Proposed East Mountains development loses water fight - Albuquerque Journal

Proposed East Mountains development loses water fight

Copyright © 2019 Albuquerque Journal

In the latest chapter of a decadelong water rights fight, an Albuquerque judge on Tuesday rejected an application that would have given a developer access to more than 100 million gallons of groundwater annually for a massive planned community in the East Mountains.

Judge Shannon Bacon (center).

State District Judge Shannon Bacon determined that the proposal would impair existing water rights and was contrary to the conservation of water. She said the applicant, Aquifer Science, failed to “consider climate change in preparing its water demand or hydrologic analyses.”

It’s not clear what the determination means for the future of the development or how the company plans to move forward. Attorneys for Aquifer Science could not be reached for comment Wednesday. Representatives of the Campbell Ranch development also did not respond to a request for comment from the Journal.

Aquifer Science was formed to procure water for Campbell Ranch, a proposed master development with residential, commercial and recreational elements, including two golf courses. At full build-out, plans call for the community to have 4,000 homes and 10,000 residents.

Bernalillo County and nearby residents were outspoken in their opposition.

A 2009 application seeking to appropriate water from the Sandia Underground Water Basin for the development’s use was denied by the Office of the State Engineer amid public outcry. Another denial, in 2014, was based on a determination that there was no unappropriated water in that basin. The decision was appealed days later.

The state engineer later reversed course and took the position that water was, in fact, available to satisfy the application. But that reversal wasn’t enough to persuade the presiding judge to side with the development.

Bacon’s ruling comes after an 11-day trial in March, during which Aquifer Science and the State Engineer’s Office offered testimony that roughly a dozen existing wells would be affected. But Bacon agreed with an expert hired by the residents that “approximately 100 wells will be impaired by the application.” She wrote that Aquifer Science and the State Engineer’s Office’s later findings were the result of improperly applied guidelines.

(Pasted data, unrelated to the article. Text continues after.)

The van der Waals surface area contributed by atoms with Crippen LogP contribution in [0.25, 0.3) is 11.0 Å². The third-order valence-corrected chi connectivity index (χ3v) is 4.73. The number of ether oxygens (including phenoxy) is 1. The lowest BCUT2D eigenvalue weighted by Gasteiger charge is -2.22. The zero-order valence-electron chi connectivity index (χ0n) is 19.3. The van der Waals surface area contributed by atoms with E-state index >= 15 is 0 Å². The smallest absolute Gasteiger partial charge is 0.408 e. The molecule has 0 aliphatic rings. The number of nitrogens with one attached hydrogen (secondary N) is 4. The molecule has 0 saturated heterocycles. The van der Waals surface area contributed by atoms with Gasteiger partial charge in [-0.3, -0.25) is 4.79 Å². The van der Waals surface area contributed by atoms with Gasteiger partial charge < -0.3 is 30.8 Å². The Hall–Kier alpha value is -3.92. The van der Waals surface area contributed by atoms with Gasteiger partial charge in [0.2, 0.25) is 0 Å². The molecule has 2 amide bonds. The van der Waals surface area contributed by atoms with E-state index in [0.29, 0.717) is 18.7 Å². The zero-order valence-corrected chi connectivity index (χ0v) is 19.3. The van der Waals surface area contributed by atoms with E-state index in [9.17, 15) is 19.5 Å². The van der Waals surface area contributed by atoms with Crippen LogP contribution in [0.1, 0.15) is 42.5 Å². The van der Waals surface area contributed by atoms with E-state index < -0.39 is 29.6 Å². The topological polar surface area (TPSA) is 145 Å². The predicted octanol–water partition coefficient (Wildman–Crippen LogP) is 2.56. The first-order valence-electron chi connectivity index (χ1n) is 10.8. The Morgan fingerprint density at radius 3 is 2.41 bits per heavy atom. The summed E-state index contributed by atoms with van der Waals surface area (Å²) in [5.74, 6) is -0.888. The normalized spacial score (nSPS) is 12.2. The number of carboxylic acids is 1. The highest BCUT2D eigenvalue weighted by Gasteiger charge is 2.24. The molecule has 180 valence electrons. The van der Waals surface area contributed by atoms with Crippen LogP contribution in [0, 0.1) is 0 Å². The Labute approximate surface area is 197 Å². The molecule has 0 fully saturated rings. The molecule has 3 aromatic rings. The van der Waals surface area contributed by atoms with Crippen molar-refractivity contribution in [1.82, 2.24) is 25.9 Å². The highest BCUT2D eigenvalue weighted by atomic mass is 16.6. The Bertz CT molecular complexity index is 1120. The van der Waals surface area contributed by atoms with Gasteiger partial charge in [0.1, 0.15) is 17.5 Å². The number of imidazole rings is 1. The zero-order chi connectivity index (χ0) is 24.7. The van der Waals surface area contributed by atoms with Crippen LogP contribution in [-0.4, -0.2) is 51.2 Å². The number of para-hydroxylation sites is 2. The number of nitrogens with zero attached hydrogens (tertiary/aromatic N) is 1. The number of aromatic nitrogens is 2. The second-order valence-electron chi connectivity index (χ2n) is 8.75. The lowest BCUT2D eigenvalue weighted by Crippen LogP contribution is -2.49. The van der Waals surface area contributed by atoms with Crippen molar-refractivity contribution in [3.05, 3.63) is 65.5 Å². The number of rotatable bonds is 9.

“Aquifer Science’s application is denied because the magnitude of the impairment to existing water rights is significant,” she wrote.

Douglas Meiklejohn, executive director of the New Mexico Environmental Law Center, which represented several of the residents, called Bacon’s finding regarding climate change “particularly important.”

The judge, who was recently appointed to the state Supreme Court, said one of the problems with the application was that it did not take climate change into consideration.

“The data surrounding climate change indicate that the availability of surface water will decline during the life of this proposed development,” Bacon wrote. “Applicant’s failure to include this in its analysis suggests a lack of long-term planning regarding conservation.”

Setting aside the legal aspects of the case, Meiklejohn said, he thought the case demonstrated the power of community involvement and support.

“It’s very significant, in my view, that the two community groups were able to defeat this application by a private company,” he said.

Kathy McCoy, a member of one of those groups, who is also a party in the case, said residents were “ecstatic.”

“We decided from the very beginning that we were going to get this settled,” she said. “And we will not settle for our wells being impaired, especially by an outside speculator.”

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